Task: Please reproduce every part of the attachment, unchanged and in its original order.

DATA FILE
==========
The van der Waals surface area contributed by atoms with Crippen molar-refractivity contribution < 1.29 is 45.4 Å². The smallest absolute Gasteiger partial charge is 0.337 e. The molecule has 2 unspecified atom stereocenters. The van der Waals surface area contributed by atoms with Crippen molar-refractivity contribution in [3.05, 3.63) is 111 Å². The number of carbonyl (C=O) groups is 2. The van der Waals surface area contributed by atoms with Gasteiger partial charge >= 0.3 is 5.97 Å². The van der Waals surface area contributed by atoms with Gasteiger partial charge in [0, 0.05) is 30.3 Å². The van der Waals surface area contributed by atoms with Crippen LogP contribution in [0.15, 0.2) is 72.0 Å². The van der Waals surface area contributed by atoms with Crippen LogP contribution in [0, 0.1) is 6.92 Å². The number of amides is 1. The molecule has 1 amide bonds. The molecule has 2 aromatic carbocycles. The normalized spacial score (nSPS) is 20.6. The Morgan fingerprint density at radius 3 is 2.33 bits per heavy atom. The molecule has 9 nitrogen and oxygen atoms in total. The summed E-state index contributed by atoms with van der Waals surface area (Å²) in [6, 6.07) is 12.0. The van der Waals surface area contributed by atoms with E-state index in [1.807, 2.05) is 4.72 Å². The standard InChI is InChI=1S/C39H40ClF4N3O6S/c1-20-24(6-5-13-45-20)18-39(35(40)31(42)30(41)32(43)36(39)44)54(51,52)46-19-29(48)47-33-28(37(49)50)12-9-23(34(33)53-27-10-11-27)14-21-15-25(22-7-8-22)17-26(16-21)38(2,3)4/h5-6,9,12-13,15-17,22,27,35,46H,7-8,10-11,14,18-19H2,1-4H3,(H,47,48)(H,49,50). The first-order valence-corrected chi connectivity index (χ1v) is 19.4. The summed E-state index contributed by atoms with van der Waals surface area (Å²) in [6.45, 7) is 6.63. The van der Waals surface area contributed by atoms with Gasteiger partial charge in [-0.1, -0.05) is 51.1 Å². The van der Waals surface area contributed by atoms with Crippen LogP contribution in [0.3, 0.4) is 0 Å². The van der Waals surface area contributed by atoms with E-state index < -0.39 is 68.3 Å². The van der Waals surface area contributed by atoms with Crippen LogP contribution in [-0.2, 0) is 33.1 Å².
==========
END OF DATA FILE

The van der Waals surface area contributed by atoms with Crippen molar-refractivity contribution < 1.29 is 45.4 Å². The smallest absolute Gasteiger partial charge is 0.337 e. The molecule has 2 unspecified atom stereocenters. The van der Waals surface area contributed by atoms with Crippen molar-refractivity contribution in [3.05, 3.63) is 111 Å². The number of carbonyl (C=O) groups is 2. The van der Waals surface area contributed by atoms with Gasteiger partial charge >= 0.3 is 5.97 Å². The van der Waals surface area contributed by atoms with Gasteiger partial charge in [0, 0.05) is 30.3 Å². The van der Waals surface area contributed by atoms with Crippen LogP contribution in [0.15, 0.2) is 72.0 Å². The van der Waals surface area contributed by atoms with Crippen LogP contribution in [0, 0.1) is 6.92 Å². The number of amides is 1. The molecule has 1 amide bonds. The molecule has 2 aromatic carbocycles. The normalized spacial score (nSPS) is 20.6. The Morgan fingerprint density at radius 3 is 2.33 bits per heavy atom. The molecule has 9 nitrogen and oxygen atoms in total. The summed E-state index contributed by atoms with van der Waals surface area (Å²) in [6, 6.07) is 12.0. The van der Waals surface area contributed by atoms with E-state index in [1.807, 2.05) is 4.72 Å². The standard InChI is InChI=1S/C39H40ClF4N3O6S/c1-20-24(6-5-13-45-20)18-39(35(40)31(42)30(41)32(43)36(39)44)54(51,52)46-19-29(48)47-33-28(37(49)50)12-9-23(34(33)53-27-10-11-27)14-21-15-25(22-7-8-22)17-26(16-21)38(2,3)4/h5-6,9,12-13,15-17,22,27,35,46H,7-8,10-11,14,18-19H2,1-4H3,(H,47,48)(H,49,50). The first-order valence-corrected chi connectivity index (χ1v) is 19.4. The summed E-state index contributed by atoms with van der Waals surface area (Å²) in [6.45, 7) is 6.63. The van der Waals surface area contributed by atoms with Gasteiger partial charge in [-0.1, -0.05) is 51.1 Å². The van der Waals surface area contributed by atoms with Crippen LogP contribution in [0.3, 0.4) is 0 Å². The van der Waals surface area contributed by atoms with E-state index < -0.39 is 68.3 Å². The van der Waals surface area contributed by atoms with Crippen LogP contribution in [-0.2, 0) is 33.1 Å².